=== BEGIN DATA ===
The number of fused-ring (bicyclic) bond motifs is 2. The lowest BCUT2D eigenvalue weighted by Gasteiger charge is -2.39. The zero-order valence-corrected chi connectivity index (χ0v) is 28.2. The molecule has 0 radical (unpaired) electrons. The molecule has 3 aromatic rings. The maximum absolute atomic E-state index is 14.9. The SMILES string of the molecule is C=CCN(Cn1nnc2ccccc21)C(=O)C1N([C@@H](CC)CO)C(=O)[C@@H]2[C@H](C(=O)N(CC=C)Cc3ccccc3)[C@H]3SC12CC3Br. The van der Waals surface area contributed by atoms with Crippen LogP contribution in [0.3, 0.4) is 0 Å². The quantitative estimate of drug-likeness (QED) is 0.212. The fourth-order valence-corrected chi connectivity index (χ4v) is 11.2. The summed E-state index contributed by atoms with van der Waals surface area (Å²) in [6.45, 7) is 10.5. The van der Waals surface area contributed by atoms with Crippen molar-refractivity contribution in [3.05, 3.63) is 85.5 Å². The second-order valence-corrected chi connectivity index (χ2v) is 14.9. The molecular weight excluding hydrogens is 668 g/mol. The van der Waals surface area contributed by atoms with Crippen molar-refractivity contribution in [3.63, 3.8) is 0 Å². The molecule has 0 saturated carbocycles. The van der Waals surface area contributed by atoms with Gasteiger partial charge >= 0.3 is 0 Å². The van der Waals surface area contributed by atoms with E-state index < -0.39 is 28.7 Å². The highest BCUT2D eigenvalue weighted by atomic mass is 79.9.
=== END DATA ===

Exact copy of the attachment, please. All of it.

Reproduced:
The number of fused-ring (bicyclic) bond motifs is 2. The lowest BCUT2D eigenvalue weighted by Gasteiger charge is -2.39. The zero-order valence-corrected chi connectivity index (χ0v) is 28.2. The molecule has 0 radical (unpaired) electrons. The molecule has 3 aromatic rings. The maximum absolute atomic E-state index is 14.9. The SMILES string of the molecule is C=CCN(Cn1nnc2ccccc21)C(=O)C1N([C@@H](CC)CO)C(=O)[C@@H]2[C@H](C(=O)N(CC=C)Cc3ccccc3)[C@H]3SC12CC3Br. The van der Waals surface area contributed by atoms with Crippen LogP contribution in [0.3, 0.4) is 0 Å². The quantitative estimate of drug-likeness (QED) is 0.212. The fourth-order valence-corrected chi connectivity index (χ4v) is 11.2. The summed E-state index contributed by atoms with van der Waals surface area (Å²) in [6.45, 7) is 10.5. The van der Waals surface area contributed by atoms with Crippen molar-refractivity contribution in [3.05, 3.63) is 85.5 Å². The second-order valence-corrected chi connectivity index (χ2v) is 14.9. The molecular weight excluding hydrogens is 668 g/mol. The van der Waals surface area contributed by atoms with Crippen molar-refractivity contribution in [3.63, 3.8) is 0 Å². The molecule has 0 saturated carbocycles. The van der Waals surface area contributed by atoms with Gasteiger partial charge >= 0.3 is 0 Å². The van der Waals surface area contributed by atoms with E-state index < -0.39 is 28.7 Å². The highest BCUT2D eigenvalue weighted by atomic mass is 79.9.